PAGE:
Today’s Headlines

  • Boehner Considering Ending Tax Breaks for Oil Companies (The Hill)
  • State Proposals to Tax Electric Vehicles Send Mixed Signals About Govt Support for Fuel Economy (AP)
  • If You Can Look Past the Ode to Gov. Christie, Fox News Has a Point Here About Life Cycle Budgeting
  • Checking In With America’s New Angry Governors (NYT)
  • The Underlying Assumptions That Propped Up Sprawl Have Been Debunked. What’s Next? (The Atlantic)
  • One Analyst Says Gas Prices Are Peaking, Everybody Else Says Peak Oil Will Keep Them High (The Hill)
  • If You Want Transit to Thrive, Stop Restricting Density (and Height!) Near Stations (Yglesias)
  • Austin’s Inner Neighborhoods Are Losing Children, Schools Could Close (American-Statesman)
  • We Can’t Afford the Sprawl or the Wars That Car Dependency Gave Us (Grist)
  • Gentrification and Cupcake Guilt (Rustwire)
  • Kenney

    Politico is reporting that the Speaker (through his spokesperson) is backing away from those remarks. Oh well, it was a delightful surprise while it lasted…

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Today’s Headlines

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Jim Oberstar Blames Crumbling Infrastructure (and Down Economy) on Political Partisanship (MinnPost) LaHood Defends Rail Security, Says Amtrak Already Has a List to Check “Peculiar” Names (HuffPo) GOP Is Getting Political Mileage Out of the Mileage Tax That Never Happened (The Hill) High Gas Prices = Less Sprawl + Safer Roads (Infrastructurist) High-Speed Rail Needs […]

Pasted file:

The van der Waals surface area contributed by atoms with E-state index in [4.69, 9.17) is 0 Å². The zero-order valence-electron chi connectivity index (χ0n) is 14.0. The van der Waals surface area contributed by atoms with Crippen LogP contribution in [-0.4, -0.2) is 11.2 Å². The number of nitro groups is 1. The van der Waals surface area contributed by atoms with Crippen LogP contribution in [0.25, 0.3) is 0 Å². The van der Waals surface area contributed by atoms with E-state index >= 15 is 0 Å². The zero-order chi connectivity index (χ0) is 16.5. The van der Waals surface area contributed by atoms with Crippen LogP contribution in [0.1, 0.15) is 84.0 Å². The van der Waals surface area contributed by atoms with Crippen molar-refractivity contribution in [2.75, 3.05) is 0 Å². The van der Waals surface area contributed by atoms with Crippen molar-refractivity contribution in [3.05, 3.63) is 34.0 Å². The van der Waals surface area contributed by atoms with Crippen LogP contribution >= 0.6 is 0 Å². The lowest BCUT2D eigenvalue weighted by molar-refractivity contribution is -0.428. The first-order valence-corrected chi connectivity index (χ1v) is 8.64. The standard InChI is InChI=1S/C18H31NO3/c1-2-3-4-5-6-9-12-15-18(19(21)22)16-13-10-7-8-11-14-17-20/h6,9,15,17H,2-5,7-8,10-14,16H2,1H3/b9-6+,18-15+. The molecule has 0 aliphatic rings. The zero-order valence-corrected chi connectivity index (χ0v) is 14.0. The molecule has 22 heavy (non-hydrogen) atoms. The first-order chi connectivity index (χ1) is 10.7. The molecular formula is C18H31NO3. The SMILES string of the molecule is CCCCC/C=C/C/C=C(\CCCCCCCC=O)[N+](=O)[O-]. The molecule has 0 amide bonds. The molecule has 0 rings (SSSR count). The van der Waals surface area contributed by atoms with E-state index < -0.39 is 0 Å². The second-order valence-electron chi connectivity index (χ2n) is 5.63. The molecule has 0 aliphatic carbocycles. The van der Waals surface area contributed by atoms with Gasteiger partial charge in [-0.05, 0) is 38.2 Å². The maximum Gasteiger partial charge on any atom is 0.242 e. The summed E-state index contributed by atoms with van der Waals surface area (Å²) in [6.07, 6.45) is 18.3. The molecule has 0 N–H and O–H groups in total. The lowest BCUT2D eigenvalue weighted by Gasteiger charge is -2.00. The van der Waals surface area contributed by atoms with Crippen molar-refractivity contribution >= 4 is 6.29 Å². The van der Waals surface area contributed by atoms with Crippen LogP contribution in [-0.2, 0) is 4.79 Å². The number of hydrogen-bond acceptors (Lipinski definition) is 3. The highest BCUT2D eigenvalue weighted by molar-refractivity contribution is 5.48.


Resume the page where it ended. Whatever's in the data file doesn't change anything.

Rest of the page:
Introducing the Sprawl Tax

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Crossposted from City Observatory.  If you read the news, you’ve probably seen reports about “congestion costs”: how much American commuters pay, in money and time, when they’re stuck in traffic. It’s fair to say that we’ve got some issues with many of these reports—but they’re popular nonetheless, perhaps because they help quantify a frustration that […]

Sprawl and the Cost of Living

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Cross-posted from City Observatory.  Over the past three weeks, we’ve introduced the “sprawl tax”—showing how much more Americans pay in time and money because of sprawling urban development patterns. We’ve also shown how much higher the sprawl tax is in the US than in other economically prosperous countries, and how sprawl and long commutes impose […]